In March RGU Go Green was awarded over £145,000 from the Keep Scotland Beautiful Challenge. Since their funding, they have been busy focussing on their new project 'RGU:Revolve' while supporting their existing ones.
In March 2017, RGU Go Green was awarded more than £145,000 from the Keep Scotland Beautiful Climate Challenge Fund. This initiative in Scotland aims to reduce our carbon footprint and Go Green is busy working away to ensure they are successful in doing so.
To be awarded the money Go Green had to estimate just how much carbon they were saving. They managed to reduce their carbon footprint through re-using and repurposing unwanted items and through education.
Caroline Gausden, Engagement Co-ordinator, said: “It’s like an alternative economy, it's not in terms of cash but in carbon.” She also mentioned that clothes have a huge carbon cost.
Last year the team focussed on the Zero Waste Café that produces meals with a low carbon cost and they worked with food banks to help reduce landfill. They also introduced Veg Bags to campus, where students can order fresh local produce every second week and pick it up from just outside the Union, on Union Terrace Way.
Some of the funding is going into helping support the bags and go towards an electric van or cargo bike that will enable the team to deliver the bags to halls. To produce the food for the café and the bags, members work in allotments to grow and harvest fresh fruit and vegetables.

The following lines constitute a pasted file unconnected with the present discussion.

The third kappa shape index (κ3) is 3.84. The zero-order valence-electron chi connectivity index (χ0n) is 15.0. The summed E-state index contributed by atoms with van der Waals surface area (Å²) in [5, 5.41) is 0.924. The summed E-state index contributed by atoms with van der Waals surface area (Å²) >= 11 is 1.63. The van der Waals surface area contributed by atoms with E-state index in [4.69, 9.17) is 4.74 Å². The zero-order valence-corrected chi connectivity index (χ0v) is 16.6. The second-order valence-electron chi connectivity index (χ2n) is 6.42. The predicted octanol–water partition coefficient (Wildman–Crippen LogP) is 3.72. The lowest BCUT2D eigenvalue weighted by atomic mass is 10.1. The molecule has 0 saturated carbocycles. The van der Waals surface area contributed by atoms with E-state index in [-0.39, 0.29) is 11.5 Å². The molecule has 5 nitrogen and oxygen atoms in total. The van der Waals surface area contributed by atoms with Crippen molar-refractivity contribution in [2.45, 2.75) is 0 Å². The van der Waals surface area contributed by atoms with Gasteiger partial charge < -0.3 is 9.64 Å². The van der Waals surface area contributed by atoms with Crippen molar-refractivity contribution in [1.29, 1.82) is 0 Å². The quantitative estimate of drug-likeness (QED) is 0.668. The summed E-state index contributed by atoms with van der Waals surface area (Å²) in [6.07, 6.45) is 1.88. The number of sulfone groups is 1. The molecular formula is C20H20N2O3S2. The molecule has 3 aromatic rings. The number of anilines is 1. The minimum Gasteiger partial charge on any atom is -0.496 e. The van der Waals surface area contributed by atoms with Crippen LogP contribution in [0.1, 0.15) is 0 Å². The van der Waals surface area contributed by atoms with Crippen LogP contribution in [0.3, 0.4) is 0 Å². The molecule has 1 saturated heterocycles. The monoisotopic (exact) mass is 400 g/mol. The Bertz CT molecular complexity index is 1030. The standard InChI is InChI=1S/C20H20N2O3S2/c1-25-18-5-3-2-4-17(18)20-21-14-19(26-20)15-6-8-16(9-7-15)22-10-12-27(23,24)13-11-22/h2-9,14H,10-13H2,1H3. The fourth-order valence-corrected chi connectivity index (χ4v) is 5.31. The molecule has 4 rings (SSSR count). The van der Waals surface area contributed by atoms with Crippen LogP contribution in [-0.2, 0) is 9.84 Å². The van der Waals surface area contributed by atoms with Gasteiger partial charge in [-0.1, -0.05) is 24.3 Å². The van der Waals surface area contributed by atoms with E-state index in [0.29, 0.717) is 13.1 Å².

Go Green help with the Bike Pad where you can learn how to look after your bike and they repair old donated bikes, so they can be used in the Bike Hire scheme.
Caroline explained that the Veg Bags, the Zero Waste Café and the Bike Hire are all run by LiveEco now, which is a community produced by Go Green so that they can run the existing projects while Go Green focus on their new ones. However, Go Green still help out with their old projects and support LiveEco.
This year they’re involved in a project called RGU:Revolve. This is about combating waste and giving items a second chance. There is a massive amount of items going to landfill and Go Green is determined to combat it. Even recycling still has a carbon cost, so repairing and swapping would help reduce that cost.
Go Green have focussed on transforming Kaim Cottage into “a positive social space where new skills can be picked up.” Explained Caroline. Kaim Cottage is where you will find the new co-operative which includes a swap-shop, where you can donate, swap and take clothes and household goods, and where Go Green host many of their workshops, including textile repairs and homemade crafts.
Go Green is applying to the Keep Scotland Beautiful Challenge again next year and Caroline said that if they are not successful the projects should be self-sufficient because of the training which allows the volunteers to keep going.
If you would like to become involved in Go Green you will learn new skills, earn volunteer hours and become a part of their ever-growing community.
Email them email@example.com
Or visit https://www.rguunion.co.uk/about/campaigns/gogreen/ to find out more.